FIFTHLY: The Heat works elevatingly, for by its force the spirits hidden in the Earth are raised up into the air, wherefore the philosophers say, that whosoever can bring to light a hidden thing, is a Master of the Art.

The same is meant by MORIENUS, when he teaches that ‘He who can recreate the SOUL is able to see color, and also by ALPHIDIUS saying: ‘Hence it is that this Combat raises upwards, or else you shall not gain by it’.

 

[PLATE XVII — The Fourth Treatise, Sixthly]

SIXTHLY: The Heat warms the cold earth, that while cold was half dead. Thereof says SOCRATES: When Heat penetrates, it makes subtle all earthly things, that are of service to the matter, but come to no final form while it is acting on the matter. The Philosophers conclude on the mentioned Heats in brief words, saying: Destil seven times and you have separated the destructable moisture and it takes place as in one distillation.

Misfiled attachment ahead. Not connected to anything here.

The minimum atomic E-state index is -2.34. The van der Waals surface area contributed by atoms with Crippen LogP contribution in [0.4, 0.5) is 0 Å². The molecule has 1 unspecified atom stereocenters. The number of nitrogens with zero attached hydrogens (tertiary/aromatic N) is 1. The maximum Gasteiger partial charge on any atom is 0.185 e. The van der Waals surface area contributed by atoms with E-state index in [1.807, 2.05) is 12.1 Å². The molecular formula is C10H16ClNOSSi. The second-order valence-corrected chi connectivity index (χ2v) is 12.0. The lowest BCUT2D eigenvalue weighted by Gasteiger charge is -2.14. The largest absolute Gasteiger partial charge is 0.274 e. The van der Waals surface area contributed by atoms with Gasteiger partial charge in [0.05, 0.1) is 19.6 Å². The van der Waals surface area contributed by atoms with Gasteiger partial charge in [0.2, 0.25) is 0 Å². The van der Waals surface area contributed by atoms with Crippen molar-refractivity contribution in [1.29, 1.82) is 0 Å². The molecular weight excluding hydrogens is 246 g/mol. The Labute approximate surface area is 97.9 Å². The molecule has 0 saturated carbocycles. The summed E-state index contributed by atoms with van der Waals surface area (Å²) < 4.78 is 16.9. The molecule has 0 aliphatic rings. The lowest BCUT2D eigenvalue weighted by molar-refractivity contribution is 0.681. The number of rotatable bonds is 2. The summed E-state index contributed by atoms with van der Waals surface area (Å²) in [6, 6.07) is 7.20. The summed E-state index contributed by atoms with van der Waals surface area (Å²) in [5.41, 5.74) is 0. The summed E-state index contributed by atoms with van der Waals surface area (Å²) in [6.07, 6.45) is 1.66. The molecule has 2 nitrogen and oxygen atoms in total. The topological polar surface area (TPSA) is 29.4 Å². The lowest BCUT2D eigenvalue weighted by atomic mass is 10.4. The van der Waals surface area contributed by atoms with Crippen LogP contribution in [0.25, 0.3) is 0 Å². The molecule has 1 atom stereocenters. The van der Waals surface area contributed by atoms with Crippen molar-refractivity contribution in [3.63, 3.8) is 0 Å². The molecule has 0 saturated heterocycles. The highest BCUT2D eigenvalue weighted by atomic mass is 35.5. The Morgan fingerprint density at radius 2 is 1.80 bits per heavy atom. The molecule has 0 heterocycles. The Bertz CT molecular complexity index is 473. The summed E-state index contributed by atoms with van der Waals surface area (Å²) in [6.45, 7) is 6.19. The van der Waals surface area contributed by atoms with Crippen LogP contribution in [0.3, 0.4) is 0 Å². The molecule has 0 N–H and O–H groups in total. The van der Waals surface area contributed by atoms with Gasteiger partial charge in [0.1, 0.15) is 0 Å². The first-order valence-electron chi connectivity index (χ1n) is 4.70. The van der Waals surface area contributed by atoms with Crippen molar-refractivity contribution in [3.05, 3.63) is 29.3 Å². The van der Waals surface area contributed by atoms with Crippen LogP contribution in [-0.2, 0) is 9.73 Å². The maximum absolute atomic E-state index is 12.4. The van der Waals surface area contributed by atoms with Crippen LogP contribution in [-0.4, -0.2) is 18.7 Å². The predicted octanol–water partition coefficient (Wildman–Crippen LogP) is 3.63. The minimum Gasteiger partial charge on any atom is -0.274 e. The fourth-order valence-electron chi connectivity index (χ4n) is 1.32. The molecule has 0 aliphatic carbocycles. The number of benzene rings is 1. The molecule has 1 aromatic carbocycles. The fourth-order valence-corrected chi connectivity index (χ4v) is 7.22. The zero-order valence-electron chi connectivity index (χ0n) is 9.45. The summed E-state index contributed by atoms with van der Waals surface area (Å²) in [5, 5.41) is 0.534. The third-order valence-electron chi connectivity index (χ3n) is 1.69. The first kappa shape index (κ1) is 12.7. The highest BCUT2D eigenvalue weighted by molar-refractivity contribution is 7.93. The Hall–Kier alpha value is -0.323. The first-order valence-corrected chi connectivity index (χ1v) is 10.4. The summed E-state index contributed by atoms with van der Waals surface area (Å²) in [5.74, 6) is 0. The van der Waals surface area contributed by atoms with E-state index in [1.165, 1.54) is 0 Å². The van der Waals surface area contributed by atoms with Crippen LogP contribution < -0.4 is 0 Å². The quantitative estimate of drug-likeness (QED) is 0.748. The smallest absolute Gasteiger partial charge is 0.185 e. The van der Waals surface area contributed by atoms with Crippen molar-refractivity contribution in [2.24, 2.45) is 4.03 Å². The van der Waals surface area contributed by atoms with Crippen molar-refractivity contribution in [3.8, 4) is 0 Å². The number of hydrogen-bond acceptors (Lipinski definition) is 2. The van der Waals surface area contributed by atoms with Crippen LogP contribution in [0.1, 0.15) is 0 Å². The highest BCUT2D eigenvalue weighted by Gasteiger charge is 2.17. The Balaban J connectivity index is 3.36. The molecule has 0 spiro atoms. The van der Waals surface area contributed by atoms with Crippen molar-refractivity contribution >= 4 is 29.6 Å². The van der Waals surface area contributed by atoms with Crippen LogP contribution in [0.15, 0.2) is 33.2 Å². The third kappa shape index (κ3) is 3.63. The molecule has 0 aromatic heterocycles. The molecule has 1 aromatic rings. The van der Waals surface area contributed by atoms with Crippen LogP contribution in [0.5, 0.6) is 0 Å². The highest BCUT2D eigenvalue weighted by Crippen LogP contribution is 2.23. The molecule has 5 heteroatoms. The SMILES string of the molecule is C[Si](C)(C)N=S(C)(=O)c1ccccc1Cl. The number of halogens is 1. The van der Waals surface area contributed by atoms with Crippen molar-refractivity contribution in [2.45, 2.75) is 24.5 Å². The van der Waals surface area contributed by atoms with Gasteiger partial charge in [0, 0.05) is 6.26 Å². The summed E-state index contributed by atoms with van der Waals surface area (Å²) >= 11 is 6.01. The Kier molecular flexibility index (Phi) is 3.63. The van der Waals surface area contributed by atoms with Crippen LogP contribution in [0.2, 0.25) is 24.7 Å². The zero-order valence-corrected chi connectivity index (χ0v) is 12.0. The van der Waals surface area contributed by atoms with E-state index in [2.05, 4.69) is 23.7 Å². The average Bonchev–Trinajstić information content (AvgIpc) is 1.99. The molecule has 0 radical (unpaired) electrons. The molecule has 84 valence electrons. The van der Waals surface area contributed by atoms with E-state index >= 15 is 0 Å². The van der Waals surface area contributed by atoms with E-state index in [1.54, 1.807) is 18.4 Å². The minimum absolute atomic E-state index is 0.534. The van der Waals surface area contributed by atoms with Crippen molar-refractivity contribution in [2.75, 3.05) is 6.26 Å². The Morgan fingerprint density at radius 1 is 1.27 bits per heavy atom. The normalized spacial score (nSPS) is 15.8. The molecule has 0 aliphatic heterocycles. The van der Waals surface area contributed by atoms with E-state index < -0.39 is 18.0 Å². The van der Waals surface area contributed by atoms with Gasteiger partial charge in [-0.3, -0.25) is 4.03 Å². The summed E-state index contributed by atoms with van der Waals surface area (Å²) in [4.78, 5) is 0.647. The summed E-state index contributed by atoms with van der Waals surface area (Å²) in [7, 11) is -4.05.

SEVENTHLY: Is the Force of the heat thus mixed with heat in the earth, that it has made light the collected parts and resolved them so as to surpass the other elements, and therefore this heat shall be modified with the Moon; ‘Extinguish the Fire of one thing with the Coldness of another’, says CALID.

 

[PLATE XVIII — The Fourth Treatise, Eighthly]

EIGHTHLY, AUCTOR DE TRIUM VERBORUM, the author of THE THREE WORDS gives in his writings a peculiar method to govern the HEAT or the FIRE saying: ‘When the Sun is in Aries, he indicates the First heat, or Grade of the Fire, which is weak because the heat is under the Rule of the Water, but when the Sun is in Leo, then it indicates the Second Grade, which is hotter because the great coldness of the Water being under the Rule of Air. In the Sign of Sagittarius is the Third Grade, this being not of a burning heat, and under the Rule or Order of Rest and Pause.

THE FIFTH TREATISE
ON THE MANIFOLD OPERATIONS OF THE WHOLE WORK
IN FOUR CHAPTERS

 

[PLATE XIX — The Fifth Treatise, Part I, Chapter 1]

 

THE FIRST CHAPTER